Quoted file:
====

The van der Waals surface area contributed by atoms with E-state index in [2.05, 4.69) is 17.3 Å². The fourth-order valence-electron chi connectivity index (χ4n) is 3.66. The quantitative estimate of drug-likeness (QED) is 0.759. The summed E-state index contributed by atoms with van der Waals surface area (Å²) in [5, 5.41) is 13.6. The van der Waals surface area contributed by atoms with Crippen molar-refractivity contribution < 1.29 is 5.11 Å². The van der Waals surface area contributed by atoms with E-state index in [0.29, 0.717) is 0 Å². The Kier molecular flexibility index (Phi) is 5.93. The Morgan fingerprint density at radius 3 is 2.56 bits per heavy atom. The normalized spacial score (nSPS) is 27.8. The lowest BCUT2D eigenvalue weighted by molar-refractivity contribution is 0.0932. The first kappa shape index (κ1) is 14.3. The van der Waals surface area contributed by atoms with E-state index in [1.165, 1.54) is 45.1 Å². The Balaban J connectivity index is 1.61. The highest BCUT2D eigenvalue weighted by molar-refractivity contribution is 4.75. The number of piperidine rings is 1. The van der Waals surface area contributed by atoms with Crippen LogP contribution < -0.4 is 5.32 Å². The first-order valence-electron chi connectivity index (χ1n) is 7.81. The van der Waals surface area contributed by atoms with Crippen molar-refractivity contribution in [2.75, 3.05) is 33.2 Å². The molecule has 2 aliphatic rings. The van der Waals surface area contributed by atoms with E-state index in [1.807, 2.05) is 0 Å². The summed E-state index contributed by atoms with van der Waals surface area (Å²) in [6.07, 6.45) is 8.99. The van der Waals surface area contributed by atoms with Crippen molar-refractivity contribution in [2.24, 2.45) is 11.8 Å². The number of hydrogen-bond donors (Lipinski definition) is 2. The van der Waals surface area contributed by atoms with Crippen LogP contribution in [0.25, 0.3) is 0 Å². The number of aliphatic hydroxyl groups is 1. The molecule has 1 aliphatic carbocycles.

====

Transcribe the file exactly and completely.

The van der Waals surface area contributed by atoms with E-state index in [2.05, 4.69) is 17.3 Å². The fourth-order valence-electron chi connectivity index (χ4n) is 3.66. The quantitative estimate of drug-likeness (QED) is 0.759. The summed E-state index contributed by atoms with van der Waals surface area (Å²) in [5, 5.41) is 13.6. The van der Waals surface area contributed by atoms with Crippen molar-refractivity contribution < 1.29 is 5.11 Å². The van der Waals surface area contributed by atoms with E-state index in [0.29, 0.717) is 0 Å². The Kier molecular flexibility index (Phi) is 5.93. The Morgan fingerprint density at radius 3 is 2.56 bits per heavy atom. The normalized spacial score (nSPS) is 27.8. The lowest BCUT2D eigenvalue weighted by molar-refractivity contribution is 0.0932. The first kappa shape index (κ1) is 14.3. The van der Waals surface area contributed by atoms with E-state index in [1.165, 1.54) is 45.1 Å². The Balaban J connectivity index is 1.61. The highest BCUT2D eigenvalue weighted by molar-refractivity contribution is 4.75. The number of piperidine rings is 1. The van der Waals surface area contributed by atoms with Crippen LogP contribution < -0.4 is 5.32 Å². The first-order valence-electron chi connectivity index (χ1n) is 7.81. The van der Waals surface area contributed by atoms with Crippen molar-refractivity contribution in [2.75, 3.05) is 33.2 Å². The molecule has 2 aliphatic rings. The van der Waals surface area contributed by atoms with E-state index in [1.807, 2.05) is 0 Å². The summed E-state index contributed by atoms with van der Waals surface area (Å²) in [6.07, 6.45) is 8.99. The van der Waals surface area contributed by atoms with Crippen molar-refractivity contribution in [2.24, 2.45) is 11.8 Å². The number of hydrogen-bond donors (Lipinski definition) is 2. The van der Waals surface area contributed by atoms with Crippen LogP contribution in [0.25, 0.3) is 0 Å². The number of aliphatic hydroxyl groups is 1. The molecule has 1 aliphatic carbocycles.